Performing <i>The Tragedy of Mariam</i> and Constructing Stage History


  • Ramona Wray Queen's University Belfast



Performance, Mariam, Cary, women writers, theatre


Since the rediscovery of Elizabeth Cary’s drama, The Tragedy of Mariam, the play and its author have generated a veritable critical industry. Yet little has been written about performance, a lacuna explained by a reluctance to think about Mariam as a theatrical creation. This article challenges the current consensus by arguing for the play’s theatrical imprint and by analysing two 2013 performances – a site-specific production at Cary’s birthplace, and a production by the Lazarus Theatre Company. Throughout, Mariam is engaged with in terms of casting, costume, lighting, set and movement, issues that have mostly been bypassed in Cary studies.

Author Biography

Ramona Wray, Queen's University Belfast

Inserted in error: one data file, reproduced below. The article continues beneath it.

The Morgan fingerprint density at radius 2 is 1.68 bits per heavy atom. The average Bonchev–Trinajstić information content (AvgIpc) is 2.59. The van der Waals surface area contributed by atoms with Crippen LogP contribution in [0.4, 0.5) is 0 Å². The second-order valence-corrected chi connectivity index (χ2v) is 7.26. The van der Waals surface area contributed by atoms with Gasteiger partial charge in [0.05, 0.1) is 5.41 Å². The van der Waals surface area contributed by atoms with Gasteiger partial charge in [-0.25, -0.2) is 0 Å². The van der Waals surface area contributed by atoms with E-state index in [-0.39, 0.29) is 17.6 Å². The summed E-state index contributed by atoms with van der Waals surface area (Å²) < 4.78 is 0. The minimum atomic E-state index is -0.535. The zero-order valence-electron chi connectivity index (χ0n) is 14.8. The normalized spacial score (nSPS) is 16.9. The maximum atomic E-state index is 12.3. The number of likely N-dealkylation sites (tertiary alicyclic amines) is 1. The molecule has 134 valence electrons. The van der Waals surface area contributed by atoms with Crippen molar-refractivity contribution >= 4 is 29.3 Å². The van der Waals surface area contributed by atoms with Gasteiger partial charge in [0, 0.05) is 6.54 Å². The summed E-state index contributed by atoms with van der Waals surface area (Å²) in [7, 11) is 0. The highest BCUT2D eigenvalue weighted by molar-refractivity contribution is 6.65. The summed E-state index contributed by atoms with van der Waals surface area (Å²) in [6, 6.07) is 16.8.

Ramona Wray ( is reader in Renaissance literature at Queen’s University, Belfast. She is the editor of the Arden Early Modern Drama edition of Elizabeth Cary’s The Tragedy of Mariam (2012), the author of Women Writers in the Seventeenth Century (2004), and the co-author of Great Shakespeareans: Welles, Kurosawa, Kozintsev, Zeffirelli (2013). She is also the co-editor of The Edinburgh Companion to Shakespeare and the Arts (2011), Screening Shakespeare in the Twenty-First Century (2006), Reconceiving the Renaissance: A Critical Reader (2005), Shakespeare, Film, Fin de Siècle (2000) and Shakespeare and Ireland: History, Politics, Culture (1997). Her articles on Shakespeare appropriation and early modern women’s writing have appeared in Shakespeare Bulletin, Shakespeare Quarterly and Women’s Writing.








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